Towards the end of this month, the rate of bird migration begins to slow down.
But one new arrival from Africa and southern Europe, the quail, is starting to sing from the depths of barley and wheat fields.
This is Europe’s only migratory game bird, like a plump little partridge and comparable in size to a skylark.
The classic view of one – if it can be called that – is the sudden eruption of a bird from dense cover which then banks and twists as it rapidly flies away before diving to earth again.
Often the only indication that a quail is present is the male’s distinctive three-note song, a sip sip sip sound which is most often described as “wet-mi-lips”.
The singer almost never emerges, although his striped black and yellow head may occasionally pop up for a moment above the corn.
The quails arriving here now may not be the last this summer. There is sometimes a second influx in late July and August, thought to be made up of both adults and young that have been forced to move further north as their breeding grounds in Africa and southern Europe dry out and become parched.
Numbers vary, although in some “quail years” they become much more widespread than normal and are found all across the British Isles.
The most reliable place to look for them in Yorkshire is on Natural England’s Lower Derwent Valley nature reserve, between York and Selby, where the first six singing males were heard last week.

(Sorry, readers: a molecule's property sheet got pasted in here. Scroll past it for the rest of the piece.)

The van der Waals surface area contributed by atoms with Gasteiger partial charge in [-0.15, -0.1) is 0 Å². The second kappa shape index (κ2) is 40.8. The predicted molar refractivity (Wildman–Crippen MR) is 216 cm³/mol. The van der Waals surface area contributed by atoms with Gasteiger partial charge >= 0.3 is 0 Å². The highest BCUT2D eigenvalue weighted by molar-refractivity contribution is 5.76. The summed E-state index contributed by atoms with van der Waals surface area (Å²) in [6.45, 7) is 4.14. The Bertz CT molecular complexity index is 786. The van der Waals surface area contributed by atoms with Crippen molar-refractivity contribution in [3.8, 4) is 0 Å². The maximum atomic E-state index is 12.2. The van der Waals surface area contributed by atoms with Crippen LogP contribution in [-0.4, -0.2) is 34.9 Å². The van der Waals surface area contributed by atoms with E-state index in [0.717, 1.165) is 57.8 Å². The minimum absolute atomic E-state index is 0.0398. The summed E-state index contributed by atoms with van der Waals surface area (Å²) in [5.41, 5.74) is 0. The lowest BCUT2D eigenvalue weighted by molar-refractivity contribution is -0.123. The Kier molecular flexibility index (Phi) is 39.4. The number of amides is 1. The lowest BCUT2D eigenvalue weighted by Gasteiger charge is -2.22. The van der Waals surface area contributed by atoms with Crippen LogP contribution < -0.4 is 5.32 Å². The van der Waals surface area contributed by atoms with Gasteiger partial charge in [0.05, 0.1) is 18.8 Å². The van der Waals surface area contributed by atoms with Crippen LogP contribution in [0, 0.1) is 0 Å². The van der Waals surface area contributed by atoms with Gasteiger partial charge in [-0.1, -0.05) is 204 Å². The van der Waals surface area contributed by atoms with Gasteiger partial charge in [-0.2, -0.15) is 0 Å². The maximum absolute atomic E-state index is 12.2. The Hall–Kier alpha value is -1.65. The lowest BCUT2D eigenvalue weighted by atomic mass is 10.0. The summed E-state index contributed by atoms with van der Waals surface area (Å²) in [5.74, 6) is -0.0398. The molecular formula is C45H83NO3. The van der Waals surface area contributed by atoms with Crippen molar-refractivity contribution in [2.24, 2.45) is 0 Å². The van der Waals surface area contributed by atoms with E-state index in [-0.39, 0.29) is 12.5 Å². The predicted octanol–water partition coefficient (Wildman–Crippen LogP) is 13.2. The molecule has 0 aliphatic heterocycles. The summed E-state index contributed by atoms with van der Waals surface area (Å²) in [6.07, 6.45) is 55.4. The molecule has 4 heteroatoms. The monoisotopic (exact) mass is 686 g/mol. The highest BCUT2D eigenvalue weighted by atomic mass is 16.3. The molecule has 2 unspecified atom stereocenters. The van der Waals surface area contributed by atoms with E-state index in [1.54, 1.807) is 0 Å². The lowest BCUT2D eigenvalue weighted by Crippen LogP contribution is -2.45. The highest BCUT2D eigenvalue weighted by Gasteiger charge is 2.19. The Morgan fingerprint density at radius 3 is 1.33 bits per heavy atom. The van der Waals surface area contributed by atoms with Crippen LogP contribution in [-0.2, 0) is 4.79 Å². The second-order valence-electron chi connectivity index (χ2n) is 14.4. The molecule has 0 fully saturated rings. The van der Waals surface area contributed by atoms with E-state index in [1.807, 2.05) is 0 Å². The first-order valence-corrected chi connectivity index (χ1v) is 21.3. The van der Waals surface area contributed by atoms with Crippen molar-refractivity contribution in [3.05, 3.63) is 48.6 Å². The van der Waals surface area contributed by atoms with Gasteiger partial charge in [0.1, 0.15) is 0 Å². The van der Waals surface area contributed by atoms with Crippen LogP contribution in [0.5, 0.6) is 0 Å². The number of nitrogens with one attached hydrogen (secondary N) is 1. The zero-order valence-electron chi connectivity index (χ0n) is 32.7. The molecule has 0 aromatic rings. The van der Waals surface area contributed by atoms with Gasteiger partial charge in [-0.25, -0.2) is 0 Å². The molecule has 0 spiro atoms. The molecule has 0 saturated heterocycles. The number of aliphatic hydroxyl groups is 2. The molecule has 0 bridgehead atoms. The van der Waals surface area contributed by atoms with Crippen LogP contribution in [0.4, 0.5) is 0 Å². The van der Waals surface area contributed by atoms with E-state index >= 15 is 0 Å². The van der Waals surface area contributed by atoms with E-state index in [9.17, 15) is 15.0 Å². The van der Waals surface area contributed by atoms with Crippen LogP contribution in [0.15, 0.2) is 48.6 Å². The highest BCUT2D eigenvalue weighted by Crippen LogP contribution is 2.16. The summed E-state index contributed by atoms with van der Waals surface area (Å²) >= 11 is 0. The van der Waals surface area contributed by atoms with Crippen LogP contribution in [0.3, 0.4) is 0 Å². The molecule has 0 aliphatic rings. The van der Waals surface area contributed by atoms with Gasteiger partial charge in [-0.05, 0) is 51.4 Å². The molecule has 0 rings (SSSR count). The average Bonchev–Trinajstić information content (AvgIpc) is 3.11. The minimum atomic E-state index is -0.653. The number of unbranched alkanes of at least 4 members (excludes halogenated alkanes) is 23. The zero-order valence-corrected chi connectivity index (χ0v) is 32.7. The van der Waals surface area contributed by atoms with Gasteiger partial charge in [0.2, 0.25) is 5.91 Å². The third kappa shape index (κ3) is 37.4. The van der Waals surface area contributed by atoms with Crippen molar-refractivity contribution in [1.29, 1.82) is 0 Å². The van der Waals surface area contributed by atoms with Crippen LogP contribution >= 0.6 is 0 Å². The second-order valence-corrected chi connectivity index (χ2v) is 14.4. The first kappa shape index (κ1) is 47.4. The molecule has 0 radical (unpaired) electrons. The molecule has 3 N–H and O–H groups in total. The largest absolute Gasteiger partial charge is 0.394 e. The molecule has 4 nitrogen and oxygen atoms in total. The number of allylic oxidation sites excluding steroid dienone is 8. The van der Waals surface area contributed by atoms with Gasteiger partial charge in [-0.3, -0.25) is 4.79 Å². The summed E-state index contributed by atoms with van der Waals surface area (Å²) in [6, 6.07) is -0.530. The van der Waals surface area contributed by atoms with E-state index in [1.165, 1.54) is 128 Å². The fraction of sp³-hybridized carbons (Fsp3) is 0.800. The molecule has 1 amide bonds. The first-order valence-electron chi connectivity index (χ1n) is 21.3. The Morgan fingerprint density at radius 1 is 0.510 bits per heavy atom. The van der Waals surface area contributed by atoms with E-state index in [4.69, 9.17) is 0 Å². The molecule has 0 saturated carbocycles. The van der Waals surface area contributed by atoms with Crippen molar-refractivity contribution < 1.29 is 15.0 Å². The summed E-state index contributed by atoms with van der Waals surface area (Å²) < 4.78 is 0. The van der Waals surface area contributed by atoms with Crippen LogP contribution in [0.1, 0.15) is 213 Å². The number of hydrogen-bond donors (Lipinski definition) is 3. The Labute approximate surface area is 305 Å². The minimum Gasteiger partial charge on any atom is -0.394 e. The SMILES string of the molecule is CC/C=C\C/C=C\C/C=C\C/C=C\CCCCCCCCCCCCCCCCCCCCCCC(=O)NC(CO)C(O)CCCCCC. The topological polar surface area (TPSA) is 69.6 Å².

The best area to listen for them is from the hides at North Duffield Carrs, at the southern end of the reserve, although they are encountered throughout the site.
Up to 60 singing males have been present there over the past two years and, of these, 17 have been caught and colour-ringed.
One of these was ringed as a chick in 2009 and returned as a breeding adult the following year, showing the importance of the site for them.
There are plans to catch and colour-ring and radio track more of these elusive little birds.
There has been more good news regarding avocets this week with the RSPB announcing that they have bred at another inland site in Yorkshire, the Old Moor reserve near Barnsley.
Two chicks hatched out on Monday and more are expected from the three avocet pairs there.
Avocets have also bred again this year at Astley Lake, Leeds, and the Nosterfield nature reserve, North Yorkshire.
Among birds seen in the region was a male rustic bunting in full summer plumage found off Long Lane, Filey, next to the country park on Saturday, and which remained there into the following day.
A tawny pipit has remained at Easington lagoons this week while other birds seen in the Spurn area included a pectoral and a curlew sandpiper, blue-headed wagtail and black redstart.
More common cranes have been seen in the region with four in a field near Nafferton, East Yorkshire, on Sunday and two over Primrose Valley, Filey.
A purple heron was seen flying over the Tophill Low reserve, East Yorkshire, where one was present last month.
A spoonbill was seen at Wheldrake Ings, while two were seen at Hornsea Mere and four on Coatham Marsh, Teesside.